If They Win, Former C-Suite Officer Might Have to Repay Millions to Company
Under a precedent-setting legal ruling in Delaware, McDonald’s shareholders can sue the corporation’s former chief people officer for allegedly damaging the company by permitting sexual harassment to thrive. The decision by the Delaware Court of Chancery upends tradition by holding corporate officers accountable for such oversight on their watch; in past rulings, boards of directors had been held responsible, Reuters reported.
Vice Chancellor Travis Laster ruled that McDonald’s shareholders may proceed to trial in an attempt to prove that David Fairhurst, who from 2015-2019 held the title of McDonald’s global chief people officer, acted in bad faith and for years had ignored signs of a toxic culture, according to Bloomberg. Fairhurst had contended that he had no legal exposure because Delaware judges had always ruled that directors were tasked with such oversight.
Judge Gives Reasons Behind His Ruling
In explaining his decision, Laster stated that officers carry out companies’ everyday operations. His 65-page opinion said that exempting C-suite officers from oversight duties was illogical. “It would seem hard to argue that, simply by virtue of being an officer, the chief compliance officer could not owe a duty of oversight,” Laster wrote.
Shareholders have sued Fairhurst in a “derivative lawsuit,” which means that any damages that eventually might be ordered would go to the company because his actions harmed its reputation and ultimately its bottom line. If they win, Fairhurst might have to give back some of what McDonald’s had paid him. A trial will determine whether this happens.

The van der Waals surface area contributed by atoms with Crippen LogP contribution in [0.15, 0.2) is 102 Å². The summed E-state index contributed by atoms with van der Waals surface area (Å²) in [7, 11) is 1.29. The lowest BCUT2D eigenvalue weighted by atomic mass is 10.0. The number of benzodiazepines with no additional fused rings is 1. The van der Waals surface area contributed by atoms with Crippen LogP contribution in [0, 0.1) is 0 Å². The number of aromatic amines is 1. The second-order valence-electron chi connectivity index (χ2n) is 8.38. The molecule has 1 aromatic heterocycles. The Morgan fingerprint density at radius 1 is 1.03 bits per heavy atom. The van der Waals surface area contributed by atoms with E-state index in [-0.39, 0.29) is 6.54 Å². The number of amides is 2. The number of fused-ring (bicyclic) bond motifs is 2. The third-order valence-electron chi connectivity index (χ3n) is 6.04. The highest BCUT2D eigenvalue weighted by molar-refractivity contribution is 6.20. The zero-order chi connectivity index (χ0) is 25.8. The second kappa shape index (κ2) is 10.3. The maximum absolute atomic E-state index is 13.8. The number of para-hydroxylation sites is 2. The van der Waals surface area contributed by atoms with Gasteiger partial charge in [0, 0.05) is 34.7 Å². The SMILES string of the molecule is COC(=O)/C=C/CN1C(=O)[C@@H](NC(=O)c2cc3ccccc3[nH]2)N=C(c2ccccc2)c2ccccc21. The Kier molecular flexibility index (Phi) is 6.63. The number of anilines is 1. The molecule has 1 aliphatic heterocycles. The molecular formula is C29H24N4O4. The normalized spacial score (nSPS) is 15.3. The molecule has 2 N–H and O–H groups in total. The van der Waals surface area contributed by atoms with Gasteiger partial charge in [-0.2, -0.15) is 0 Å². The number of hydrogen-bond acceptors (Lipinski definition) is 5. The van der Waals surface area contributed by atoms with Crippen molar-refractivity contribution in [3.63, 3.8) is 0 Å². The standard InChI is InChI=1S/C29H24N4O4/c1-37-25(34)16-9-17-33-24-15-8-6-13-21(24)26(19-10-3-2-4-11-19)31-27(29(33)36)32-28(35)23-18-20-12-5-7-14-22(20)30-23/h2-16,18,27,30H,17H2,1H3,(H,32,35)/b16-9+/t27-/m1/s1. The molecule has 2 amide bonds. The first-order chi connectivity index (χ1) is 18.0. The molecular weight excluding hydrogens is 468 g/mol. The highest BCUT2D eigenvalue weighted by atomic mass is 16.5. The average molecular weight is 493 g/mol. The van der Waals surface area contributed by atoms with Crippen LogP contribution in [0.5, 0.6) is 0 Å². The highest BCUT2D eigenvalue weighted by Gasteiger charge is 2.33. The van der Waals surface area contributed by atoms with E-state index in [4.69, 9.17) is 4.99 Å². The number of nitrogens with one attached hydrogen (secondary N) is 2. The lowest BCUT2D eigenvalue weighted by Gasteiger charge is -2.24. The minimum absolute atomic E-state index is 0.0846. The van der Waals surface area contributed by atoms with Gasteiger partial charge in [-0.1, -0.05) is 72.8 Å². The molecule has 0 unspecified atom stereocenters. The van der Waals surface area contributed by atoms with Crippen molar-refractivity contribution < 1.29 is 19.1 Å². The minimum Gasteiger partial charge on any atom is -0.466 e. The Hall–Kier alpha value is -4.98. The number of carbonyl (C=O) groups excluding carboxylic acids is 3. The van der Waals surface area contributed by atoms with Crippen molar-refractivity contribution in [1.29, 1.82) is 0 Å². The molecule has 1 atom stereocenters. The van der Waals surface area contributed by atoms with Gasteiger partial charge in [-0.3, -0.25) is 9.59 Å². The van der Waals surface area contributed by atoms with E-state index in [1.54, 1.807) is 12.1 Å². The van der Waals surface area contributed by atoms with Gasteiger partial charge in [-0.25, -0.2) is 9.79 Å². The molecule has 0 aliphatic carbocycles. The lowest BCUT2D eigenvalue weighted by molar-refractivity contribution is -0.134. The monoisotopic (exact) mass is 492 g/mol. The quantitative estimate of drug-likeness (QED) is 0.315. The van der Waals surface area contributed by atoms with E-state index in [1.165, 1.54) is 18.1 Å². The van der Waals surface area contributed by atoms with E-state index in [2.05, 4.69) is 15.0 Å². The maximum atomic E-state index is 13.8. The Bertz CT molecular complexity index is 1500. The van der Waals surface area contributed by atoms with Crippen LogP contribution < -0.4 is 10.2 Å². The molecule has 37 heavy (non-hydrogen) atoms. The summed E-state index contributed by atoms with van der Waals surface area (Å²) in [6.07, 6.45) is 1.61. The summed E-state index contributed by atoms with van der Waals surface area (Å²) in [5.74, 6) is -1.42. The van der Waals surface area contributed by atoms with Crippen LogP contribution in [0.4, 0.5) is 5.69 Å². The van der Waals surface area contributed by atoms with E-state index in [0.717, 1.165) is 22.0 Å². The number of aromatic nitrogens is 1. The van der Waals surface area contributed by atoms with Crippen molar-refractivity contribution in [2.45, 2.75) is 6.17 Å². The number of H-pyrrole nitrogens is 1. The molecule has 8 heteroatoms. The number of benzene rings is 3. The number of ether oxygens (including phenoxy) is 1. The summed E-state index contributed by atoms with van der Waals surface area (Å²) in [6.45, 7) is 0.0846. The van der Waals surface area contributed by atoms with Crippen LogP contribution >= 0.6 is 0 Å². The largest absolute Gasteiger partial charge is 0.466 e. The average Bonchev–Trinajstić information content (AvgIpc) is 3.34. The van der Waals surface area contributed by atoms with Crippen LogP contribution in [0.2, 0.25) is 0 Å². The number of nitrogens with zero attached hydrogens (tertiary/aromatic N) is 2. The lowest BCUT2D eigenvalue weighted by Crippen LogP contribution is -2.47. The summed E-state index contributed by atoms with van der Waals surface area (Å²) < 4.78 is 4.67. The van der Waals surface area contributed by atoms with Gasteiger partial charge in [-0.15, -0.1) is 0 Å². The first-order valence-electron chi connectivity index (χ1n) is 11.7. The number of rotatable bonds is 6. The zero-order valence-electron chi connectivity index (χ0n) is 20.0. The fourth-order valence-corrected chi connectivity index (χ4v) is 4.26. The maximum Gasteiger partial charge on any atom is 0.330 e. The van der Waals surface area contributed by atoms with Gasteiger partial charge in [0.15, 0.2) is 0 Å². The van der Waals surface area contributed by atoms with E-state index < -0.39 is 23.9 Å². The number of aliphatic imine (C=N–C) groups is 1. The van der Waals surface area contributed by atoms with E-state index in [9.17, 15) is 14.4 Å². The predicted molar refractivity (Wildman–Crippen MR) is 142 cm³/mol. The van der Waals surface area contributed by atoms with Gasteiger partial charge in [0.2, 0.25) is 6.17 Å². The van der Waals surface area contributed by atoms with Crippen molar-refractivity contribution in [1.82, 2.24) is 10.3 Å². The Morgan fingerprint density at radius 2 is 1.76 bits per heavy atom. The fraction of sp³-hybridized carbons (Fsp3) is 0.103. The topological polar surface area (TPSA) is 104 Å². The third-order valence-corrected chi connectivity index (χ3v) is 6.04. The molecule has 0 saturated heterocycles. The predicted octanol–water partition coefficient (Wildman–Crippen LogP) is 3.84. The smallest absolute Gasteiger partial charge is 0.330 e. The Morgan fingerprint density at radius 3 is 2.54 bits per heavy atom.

Fairhurst’s History with McDonald’s
Fairhurst, who had been with McDonald’s in executive-level roles starting in 2005, became the global chief people officer soon after Stephen Easterbrook became chief executive officer on March 1, 2015. In 2019 both were terminated after they were accused of personal sexual misconduct. In August 2020, The Wall Street Journal reported that Fairhurst was fired for cause in November 2019 because he had made female employees feel uncomfortable at many business events.
In December 2022, Easterbrook agreed to give McDonald’s $105 million to settle allegations that he lied about sexual relationships with subordinates, according to The Wall Street Journal, Fortune, The New York Times and several other media reports. That settlement was one of the largest claw-backs of executive compensation in history, The Times said. Easterbrook was dropped from the shareholders’ lawsuit once the settlement deal was nailed down.
After Laster’s ruling on Jan. 25, Reuters contacted both sides. A lawyer representing shareholders and the lawyer declined to comment; McDonald’s Corp. did not immediately respond to a request for comment.